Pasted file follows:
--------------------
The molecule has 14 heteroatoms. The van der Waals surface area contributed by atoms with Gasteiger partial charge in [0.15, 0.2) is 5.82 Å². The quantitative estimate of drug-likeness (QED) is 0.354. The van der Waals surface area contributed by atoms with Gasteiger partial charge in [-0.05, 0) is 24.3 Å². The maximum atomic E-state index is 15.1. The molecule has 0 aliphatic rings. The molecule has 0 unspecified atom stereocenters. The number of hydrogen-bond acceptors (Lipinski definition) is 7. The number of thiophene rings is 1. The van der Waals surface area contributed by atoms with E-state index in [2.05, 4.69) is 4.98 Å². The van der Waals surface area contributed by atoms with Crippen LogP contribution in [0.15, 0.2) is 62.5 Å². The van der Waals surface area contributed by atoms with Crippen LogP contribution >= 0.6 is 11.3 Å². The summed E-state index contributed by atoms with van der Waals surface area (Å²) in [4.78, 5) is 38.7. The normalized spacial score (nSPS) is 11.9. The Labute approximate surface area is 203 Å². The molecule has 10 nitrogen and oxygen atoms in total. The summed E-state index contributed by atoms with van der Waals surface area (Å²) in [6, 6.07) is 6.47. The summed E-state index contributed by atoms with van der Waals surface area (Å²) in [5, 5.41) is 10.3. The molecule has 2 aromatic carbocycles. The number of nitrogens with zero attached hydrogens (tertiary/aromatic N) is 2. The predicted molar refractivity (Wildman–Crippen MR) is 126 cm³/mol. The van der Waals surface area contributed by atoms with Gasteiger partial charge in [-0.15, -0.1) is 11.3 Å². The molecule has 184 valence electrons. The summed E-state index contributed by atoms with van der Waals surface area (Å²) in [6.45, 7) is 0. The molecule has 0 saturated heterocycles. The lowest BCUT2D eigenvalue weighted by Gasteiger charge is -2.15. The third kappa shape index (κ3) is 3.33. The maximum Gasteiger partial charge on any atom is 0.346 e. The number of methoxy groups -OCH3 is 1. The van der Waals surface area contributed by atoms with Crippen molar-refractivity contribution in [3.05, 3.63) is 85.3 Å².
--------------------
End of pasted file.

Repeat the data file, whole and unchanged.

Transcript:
The molecule has 14 heteroatoms. The van der Waals surface area contributed by atoms with Gasteiger partial charge in [0.15, 0.2) is 5.82 Å². The quantitative estimate of drug-likeness (QED) is 0.354. The van der Waals surface area contributed by atoms with Gasteiger partial charge in [-0.05, 0) is 24.3 Å². The maximum atomic E-state index is 15.1. The molecule has 0 aliphatic rings. The molecule has 0 unspecified atom stereocenters. The number of hydrogen-bond acceptors (Lipinski definition) is 7. The number of thiophene rings is 1. The van der Waals surface area contributed by atoms with E-state index in [2.05, 4.69) is 4.98 Å². The van der Waals surface area contributed by atoms with Crippen LogP contribution in [0.15, 0.2) is 62.5 Å². The van der Waals surface area contributed by atoms with Crippen LogP contribution >= 0.6 is 11.3 Å². The summed E-state index contributed by atoms with van der Waals surface area (Å²) in [4.78, 5) is 38.7. The normalized spacial score (nSPS) is 11.9. The Labute approximate surface area is 203 Å². The molecule has 10 nitrogen and oxygen atoms in total. The summed E-state index contributed by atoms with van der Waals surface area (Å²) in [6, 6.07) is 6.47. The summed E-state index contributed by atoms with van der Waals surface area (Å²) in [5, 5.41) is 10.3. The molecule has 2 aromatic carbocycles. The number of nitrogens with zero attached hydrogens (tertiary/aromatic N) is 2. The predicted molar refractivity (Wildman–Crippen MR) is 126 cm³/mol. The van der Waals surface area contributed by atoms with Gasteiger partial charge in [-0.15, -0.1) is 11.3 Å². The molecule has 184 valence electrons. The summed E-state index contributed by atoms with van der Waals surface area (Å²) in [6.45, 7) is 0. The molecule has 0 saturated heterocycles. The lowest BCUT2D eigenvalue weighted by Gasteiger charge is -2.15. The third kappa shape index (κ3) is 3.33. The maximum Gasteiger partial charge on any atom is 0.346 e. The number of methoxy groups -OCH3 is 1. The van der Waals surface area contributed by atoms with Crippen molar-refractivity contribution in [3.05, 3.63) is 85.3 Å².